This is a quote from Jason Alexander, most well-known for his role as George Costanza in Seinfeld, from a book called Stage Fright: 40 Stars Tell You How They Beat America’s #1 Fear. I’ve been sent the book to review and I’ve highlighted below some of the best tips for overcoming stage fright when you’re presenting.
1. It’s not about you
Many presentation coaches say “The slides are not the presentation, you are”. I agree with this up to the point of saying the slides are not the presentation. But neither are you. The presentation is the experience that you create for the audience.
Jason Alexander attributes his recovery to learning this:
When I began to make the story the most important thing, I became much less the focus of my concerns. I realized that I was one small element on the stage, working with my colleagues to tell our audience a story. The information is what people want, the experience is what they want. They’re not there for me.
2. Dealing with things that go wrong
It’s nice to visualize your presentation going perfectly, but it’s not reality. And if you only visualize things going well, it can really throw you when they don’t.
Lawrence Beron, actor and stand-up comedian, says:
Part of the preparation is foreseeing the possibility of problems and not being thrown when they occur. Because they are going to occur. I don’t even call it “going wrong”. It’s what’s going to happen.
3. Let go of people liking you
This is what most of us are really concerned about – will the audience like us and what we have to say. It’s a natural reaction to the public speaking situation but not useful to reducing your nerves. Carlos Alazraqui, another actor and stand-up comedian says:
If you’re comfortable with yourself, confident in your abilities, and you’re not worried about the outcome – whether or not people like you – that allows you to relax. [emphasis added]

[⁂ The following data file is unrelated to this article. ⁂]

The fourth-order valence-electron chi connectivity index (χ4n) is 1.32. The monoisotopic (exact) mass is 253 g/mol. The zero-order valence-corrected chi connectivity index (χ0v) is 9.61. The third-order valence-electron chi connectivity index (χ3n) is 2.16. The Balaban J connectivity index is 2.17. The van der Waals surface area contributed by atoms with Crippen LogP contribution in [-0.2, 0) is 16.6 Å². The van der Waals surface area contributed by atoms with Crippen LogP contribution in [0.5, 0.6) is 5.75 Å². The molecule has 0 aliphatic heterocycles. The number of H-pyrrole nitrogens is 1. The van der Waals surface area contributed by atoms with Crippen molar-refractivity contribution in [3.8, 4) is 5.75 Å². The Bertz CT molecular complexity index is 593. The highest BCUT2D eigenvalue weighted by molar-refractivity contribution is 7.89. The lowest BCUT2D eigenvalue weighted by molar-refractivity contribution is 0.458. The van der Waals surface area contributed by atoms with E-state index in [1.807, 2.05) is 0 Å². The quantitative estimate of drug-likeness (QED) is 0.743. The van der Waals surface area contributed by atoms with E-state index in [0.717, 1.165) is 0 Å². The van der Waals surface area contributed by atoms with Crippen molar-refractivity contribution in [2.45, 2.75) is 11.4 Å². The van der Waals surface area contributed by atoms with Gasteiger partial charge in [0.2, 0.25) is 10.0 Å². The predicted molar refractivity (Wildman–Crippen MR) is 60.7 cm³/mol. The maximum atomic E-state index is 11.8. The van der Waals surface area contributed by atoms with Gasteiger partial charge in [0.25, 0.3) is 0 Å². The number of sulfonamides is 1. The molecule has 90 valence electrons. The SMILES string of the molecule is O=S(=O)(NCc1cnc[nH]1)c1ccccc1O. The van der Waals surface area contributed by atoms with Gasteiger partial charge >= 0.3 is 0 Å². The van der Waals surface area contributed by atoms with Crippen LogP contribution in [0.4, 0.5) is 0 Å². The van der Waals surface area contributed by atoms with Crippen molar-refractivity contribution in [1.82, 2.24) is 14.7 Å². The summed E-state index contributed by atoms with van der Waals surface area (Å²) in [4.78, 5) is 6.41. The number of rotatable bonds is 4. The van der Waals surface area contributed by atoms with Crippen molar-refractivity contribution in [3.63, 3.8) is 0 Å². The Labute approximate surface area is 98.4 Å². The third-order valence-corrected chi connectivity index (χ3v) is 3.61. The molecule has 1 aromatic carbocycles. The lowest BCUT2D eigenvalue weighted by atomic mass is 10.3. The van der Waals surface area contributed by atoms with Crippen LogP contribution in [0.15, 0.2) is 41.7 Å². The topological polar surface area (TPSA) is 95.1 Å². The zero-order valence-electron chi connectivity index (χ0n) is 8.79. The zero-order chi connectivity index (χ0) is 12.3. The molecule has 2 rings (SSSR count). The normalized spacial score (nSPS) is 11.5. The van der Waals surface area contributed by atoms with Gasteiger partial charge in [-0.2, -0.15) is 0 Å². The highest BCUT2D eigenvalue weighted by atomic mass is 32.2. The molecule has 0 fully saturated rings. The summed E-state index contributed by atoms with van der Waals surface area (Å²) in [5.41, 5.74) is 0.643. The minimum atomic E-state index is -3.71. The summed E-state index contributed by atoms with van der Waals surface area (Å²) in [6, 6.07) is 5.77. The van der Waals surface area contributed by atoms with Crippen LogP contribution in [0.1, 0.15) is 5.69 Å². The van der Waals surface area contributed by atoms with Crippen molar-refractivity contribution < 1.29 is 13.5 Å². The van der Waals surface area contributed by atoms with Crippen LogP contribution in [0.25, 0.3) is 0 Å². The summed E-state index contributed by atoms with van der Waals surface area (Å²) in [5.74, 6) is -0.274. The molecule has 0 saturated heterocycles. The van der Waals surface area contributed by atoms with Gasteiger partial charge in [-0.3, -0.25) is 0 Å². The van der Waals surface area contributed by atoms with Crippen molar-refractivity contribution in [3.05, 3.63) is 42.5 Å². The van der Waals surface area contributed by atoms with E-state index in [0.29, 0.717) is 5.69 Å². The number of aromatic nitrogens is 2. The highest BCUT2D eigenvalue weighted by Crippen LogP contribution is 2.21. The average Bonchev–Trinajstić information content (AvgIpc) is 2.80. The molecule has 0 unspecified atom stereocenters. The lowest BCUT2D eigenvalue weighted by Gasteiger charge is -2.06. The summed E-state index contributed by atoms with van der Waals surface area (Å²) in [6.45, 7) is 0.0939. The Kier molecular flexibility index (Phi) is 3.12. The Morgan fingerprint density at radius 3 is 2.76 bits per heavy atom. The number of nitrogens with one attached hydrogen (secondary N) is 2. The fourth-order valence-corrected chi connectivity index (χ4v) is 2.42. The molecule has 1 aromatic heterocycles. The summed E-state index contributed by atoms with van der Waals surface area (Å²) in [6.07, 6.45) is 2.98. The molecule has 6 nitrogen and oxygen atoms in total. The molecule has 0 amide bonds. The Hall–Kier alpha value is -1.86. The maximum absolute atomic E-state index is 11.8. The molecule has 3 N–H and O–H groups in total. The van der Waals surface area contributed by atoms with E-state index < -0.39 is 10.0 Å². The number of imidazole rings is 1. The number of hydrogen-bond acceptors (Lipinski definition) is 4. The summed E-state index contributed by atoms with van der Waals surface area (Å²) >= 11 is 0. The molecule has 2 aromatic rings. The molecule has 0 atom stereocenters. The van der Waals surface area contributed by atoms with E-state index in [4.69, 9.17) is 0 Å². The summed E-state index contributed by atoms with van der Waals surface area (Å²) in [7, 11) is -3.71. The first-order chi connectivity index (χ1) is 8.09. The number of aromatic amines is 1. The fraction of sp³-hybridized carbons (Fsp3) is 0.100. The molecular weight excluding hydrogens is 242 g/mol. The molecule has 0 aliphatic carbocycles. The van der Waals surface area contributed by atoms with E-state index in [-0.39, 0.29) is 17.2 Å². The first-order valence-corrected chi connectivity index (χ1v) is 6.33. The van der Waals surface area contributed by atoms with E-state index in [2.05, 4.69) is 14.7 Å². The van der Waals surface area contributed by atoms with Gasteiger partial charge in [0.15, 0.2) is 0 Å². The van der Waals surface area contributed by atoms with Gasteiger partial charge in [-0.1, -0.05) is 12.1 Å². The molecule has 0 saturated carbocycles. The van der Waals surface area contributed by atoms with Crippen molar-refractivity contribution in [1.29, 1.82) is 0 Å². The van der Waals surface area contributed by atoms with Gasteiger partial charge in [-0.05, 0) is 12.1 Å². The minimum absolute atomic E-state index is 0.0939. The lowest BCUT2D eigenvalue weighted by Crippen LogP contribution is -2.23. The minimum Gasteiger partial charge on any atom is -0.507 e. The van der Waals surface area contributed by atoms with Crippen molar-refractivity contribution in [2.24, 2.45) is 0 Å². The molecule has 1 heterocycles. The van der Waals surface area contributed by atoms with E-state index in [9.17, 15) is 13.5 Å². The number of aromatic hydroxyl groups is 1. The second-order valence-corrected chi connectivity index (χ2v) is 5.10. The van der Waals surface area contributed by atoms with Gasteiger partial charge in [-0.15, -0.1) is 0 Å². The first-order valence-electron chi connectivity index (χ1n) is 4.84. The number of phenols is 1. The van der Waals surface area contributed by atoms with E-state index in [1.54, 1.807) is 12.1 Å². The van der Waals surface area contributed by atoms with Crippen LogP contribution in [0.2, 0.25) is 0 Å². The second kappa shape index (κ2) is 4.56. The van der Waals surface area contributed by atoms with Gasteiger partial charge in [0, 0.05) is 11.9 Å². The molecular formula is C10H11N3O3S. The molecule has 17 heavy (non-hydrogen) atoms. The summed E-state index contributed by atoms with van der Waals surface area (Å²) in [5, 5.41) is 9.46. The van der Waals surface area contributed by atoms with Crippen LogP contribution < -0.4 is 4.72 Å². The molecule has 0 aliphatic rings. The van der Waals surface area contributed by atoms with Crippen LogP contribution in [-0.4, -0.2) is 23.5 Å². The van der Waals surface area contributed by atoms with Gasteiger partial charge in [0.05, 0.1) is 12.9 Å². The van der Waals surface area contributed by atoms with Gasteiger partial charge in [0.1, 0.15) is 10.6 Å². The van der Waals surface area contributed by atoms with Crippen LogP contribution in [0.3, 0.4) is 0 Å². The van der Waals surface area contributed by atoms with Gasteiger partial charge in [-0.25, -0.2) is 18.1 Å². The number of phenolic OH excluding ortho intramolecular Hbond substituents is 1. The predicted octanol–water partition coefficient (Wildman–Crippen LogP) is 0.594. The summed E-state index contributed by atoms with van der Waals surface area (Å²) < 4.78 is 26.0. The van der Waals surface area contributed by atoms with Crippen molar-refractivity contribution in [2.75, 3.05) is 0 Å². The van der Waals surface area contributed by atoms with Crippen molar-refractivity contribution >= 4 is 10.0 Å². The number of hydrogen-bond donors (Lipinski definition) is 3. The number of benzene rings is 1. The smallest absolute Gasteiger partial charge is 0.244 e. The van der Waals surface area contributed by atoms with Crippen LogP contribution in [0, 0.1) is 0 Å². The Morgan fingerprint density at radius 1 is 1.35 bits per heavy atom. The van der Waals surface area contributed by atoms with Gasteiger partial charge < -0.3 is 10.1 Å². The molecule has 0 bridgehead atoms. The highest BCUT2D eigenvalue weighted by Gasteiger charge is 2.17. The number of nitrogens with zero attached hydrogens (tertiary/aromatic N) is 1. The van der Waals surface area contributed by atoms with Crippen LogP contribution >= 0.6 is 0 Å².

4. Play with the importance of the event
Jim Bouton, baseball player and now professional speaker, used to get very nervous before games. Until Ralph Terry, a veteran pitcher told him:
“When you’re out there on the mound today, kid, just remember one thing: No matter what happens, win or lose, five hundred million Chinese don’t care.”
But when Jim relaxed too much he had to take the opposite approach:
There have been some situations where I didn’t feel nervous, I didn’t feel butterflies, and I had to manufacture butterflies to get a better performance. While pitching with the yankees, for example, games became routine after a while. So I would create an imaginary dire circumstance, I’d put the welfare of mankind at stake.
Now with public speaking, if he doesn’t feel nervous:
I spend some time alone, and talk to myself about the importance of what’s coming up.
5. You should be making mistakes
Jim Bouton was coaching a professional piano player who would get so nervous during performances that she would mistakes.
I said “What are you afraid of?” and she said “I’m afraid of making a mistake.” I said “Well, you should be making a few mistakes.” She said What do you mean?” I said “ If you never make a mistake, that means you’re not playing all out. You’re not playing as open and free as you can. You’re playing too tight, too controlled – that’s not the way to play. You’d be better off having a full-out recital with half a dozen mistakes, than having a mistake-free boring recital. Because the one in which you’ve allowed yourself to make mistakes is going to be more dynamic, more powerful and more musical.”
So it with speaking. If your goal is to make a word-perfect, mistake-free presentation you’re likely to give a boring presentation because the life will have gone out of it.
These are just some of the nuggets from the interviews in Stage Fright: 40 Stars Tell You How They Beat America’s #1 Fear. What have you learnt that has helped you to get over stage fright?